Notwithstanding all of that, IF we were to ditch our boat and head into the life raft, we are prepared to be out there, as uncomfortable as it may be.
In preparing our Ditch Bags, we realized that with four people, we had to split its contents into two bags. One of them is the 'priority' bag with the more important items. And because the bags don't float, we've wrapped them in life jackets, and enclosed all its contents into waterproof ziplocked bags. The bags are kept at our navigation station inside the cabin whenever we are underway so that they can be easily grabbed on our way out the door, so to speak.
In addition to these bags, we have reviewed other items that we need to take: Two EPIRBs (Emergency Personal Identification Rescue Beacons, which send off a signal to the coast guard), our sheath knife and leatherman tool, water bottles, spear gun, and of course life jackets (which should be worn at that stage).
After much research, here are the contents of our Ditch Bags:
Green dye marker
Satellite Phone (recharged the 1st of every month)
VHF radios (fully charged at the start of every passage)
Extra batteries for all electronics
Various tupperware containers
Various ziplock bags, plastic bags
Rain ponchos x4
Baseball hats x4
Wool hats x2
Sanitary napkins, tampons
Plastic wrap (1 roll)
Strong tape (duct tape)
Emergency blankets (foil) x4
Notepads and pens/pencils
Deck of cards
"Adrift" (book about being lost at see for 76 days)
Diver DAN emergency numbers
50 lb monofilament line
2 weights, 2 lures, 1 floaty
10 lb test line
12 power bars
4 cans sardines
1 gallon water
Sunscreen 45 SPF
Staff infection antibiotic
dry skin lotion
blistex lip treatment
artificial tears eye drops
non-stick first aid pads
sting meds: lanacaine, claritin
Pain meds: vicodin, tylenol with codeine
seasickness meds: dramamine, meclizine, scopalomine
Have we missed anything? Other items recommended by the author of Adrift, who was stuck in his liferaft for 76 days before being found thousands of miles later: rudder, closed cell foam cushion, and sail fabric.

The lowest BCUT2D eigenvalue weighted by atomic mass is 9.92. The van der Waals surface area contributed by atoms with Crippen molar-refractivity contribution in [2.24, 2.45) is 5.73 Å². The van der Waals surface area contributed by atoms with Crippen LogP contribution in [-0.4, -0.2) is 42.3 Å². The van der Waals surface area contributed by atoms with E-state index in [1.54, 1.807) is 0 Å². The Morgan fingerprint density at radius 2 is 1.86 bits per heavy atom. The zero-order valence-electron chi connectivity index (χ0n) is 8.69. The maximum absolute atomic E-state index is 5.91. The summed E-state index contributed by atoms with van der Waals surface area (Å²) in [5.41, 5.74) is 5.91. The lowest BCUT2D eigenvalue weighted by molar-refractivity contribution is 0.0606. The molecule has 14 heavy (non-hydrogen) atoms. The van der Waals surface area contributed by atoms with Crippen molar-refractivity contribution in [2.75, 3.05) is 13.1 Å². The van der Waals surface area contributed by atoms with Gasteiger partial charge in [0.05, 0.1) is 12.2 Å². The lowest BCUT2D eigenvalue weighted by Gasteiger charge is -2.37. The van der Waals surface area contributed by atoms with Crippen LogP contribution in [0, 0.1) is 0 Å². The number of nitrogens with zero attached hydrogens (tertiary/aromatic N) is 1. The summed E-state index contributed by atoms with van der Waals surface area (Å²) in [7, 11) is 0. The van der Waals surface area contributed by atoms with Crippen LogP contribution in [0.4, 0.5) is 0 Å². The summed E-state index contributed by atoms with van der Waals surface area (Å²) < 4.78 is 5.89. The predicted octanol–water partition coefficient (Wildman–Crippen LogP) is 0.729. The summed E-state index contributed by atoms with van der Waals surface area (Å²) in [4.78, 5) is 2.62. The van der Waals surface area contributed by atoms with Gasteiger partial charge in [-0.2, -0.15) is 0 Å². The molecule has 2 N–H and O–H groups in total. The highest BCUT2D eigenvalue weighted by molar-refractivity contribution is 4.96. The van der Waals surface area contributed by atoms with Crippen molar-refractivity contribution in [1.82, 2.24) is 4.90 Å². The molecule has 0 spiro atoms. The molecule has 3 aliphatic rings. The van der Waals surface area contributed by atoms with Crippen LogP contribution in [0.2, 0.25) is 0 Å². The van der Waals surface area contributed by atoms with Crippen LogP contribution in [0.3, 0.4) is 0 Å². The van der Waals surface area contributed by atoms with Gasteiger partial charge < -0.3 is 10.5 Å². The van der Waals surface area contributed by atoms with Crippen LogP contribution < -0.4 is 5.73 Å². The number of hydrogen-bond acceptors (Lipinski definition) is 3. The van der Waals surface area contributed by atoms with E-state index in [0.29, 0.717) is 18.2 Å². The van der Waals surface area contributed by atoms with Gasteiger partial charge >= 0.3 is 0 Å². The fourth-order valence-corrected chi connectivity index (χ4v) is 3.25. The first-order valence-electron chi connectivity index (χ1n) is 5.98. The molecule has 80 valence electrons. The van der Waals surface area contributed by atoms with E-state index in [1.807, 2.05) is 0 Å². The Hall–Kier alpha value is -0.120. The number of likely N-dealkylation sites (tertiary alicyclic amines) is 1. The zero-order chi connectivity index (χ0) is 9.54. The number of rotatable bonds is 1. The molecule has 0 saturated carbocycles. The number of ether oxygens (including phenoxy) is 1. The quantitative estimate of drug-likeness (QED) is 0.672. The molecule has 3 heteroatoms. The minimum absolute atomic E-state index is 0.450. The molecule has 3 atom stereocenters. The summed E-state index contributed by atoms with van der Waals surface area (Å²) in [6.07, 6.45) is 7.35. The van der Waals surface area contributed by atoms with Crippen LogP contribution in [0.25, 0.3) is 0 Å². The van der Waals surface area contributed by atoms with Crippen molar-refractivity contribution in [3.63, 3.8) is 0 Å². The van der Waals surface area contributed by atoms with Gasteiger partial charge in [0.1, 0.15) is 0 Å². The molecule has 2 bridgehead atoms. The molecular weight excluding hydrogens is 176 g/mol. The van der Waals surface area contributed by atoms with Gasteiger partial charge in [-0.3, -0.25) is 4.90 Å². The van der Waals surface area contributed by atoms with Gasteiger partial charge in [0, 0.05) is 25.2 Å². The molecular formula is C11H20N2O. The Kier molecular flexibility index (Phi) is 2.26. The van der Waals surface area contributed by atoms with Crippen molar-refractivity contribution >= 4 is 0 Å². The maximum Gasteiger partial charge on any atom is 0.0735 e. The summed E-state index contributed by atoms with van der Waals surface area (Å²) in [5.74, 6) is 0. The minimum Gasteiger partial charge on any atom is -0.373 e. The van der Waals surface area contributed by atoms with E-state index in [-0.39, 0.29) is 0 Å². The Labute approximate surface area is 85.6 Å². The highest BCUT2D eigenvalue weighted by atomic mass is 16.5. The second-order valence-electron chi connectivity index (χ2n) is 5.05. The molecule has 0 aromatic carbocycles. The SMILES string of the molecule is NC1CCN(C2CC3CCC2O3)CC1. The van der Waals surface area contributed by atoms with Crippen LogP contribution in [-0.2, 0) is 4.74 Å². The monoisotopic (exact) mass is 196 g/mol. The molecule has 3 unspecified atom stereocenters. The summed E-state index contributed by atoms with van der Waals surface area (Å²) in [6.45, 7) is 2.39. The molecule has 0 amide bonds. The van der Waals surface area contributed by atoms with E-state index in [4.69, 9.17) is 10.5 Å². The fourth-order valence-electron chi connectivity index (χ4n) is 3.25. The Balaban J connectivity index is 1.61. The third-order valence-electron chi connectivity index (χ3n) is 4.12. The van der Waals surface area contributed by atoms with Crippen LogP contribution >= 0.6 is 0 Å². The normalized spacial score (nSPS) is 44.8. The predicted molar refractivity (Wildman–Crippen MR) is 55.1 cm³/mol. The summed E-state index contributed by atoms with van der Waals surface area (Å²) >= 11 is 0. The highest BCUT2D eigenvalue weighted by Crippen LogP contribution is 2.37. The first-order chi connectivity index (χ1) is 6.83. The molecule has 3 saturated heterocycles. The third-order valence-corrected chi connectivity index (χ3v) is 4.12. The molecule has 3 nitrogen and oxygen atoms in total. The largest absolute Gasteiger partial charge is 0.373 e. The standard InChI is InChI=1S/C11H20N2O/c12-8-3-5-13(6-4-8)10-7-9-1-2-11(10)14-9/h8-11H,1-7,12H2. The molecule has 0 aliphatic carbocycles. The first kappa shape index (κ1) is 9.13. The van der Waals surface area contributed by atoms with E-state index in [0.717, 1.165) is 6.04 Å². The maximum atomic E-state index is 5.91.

It would be difficult to carry enough fresh water onto a life raft as it is heavy and cumbersome. We have practiced creating a solar still to make fresh water from salt water using the tupperware container, plastic wrap, and a weight. Harrison blogged about this last year.
Some might find it curious that we've included things like pad and pencils, deck of cards, and a game book. Apparently the biggest issue in surviving life in a life raft after getting fresh water is one's mental state. We'll take care of that one by having a games tournament. Our friend Sarah of Stepping Stone even added fashion magazines to her bag.
We certainly don't intend to spend very long in a life raft, especially given all the chances we've given ourselves to make sure that help is on the way as soon as possible (two EPIRBs and a satellite phone). Nonetheless, it sure gives us a lot more comfort knowing that we are prepared.
-Barb, comfortably on board Whatcha Gonna Do
Day 3 passage Vanuatu to Chesterfield Reef
18 degrees 59.217 minutes South
162 degrees 00.297 minutes East
At 11/2/2011 10:03 (utc) our position was 18°50.66'S 162°44.11'E
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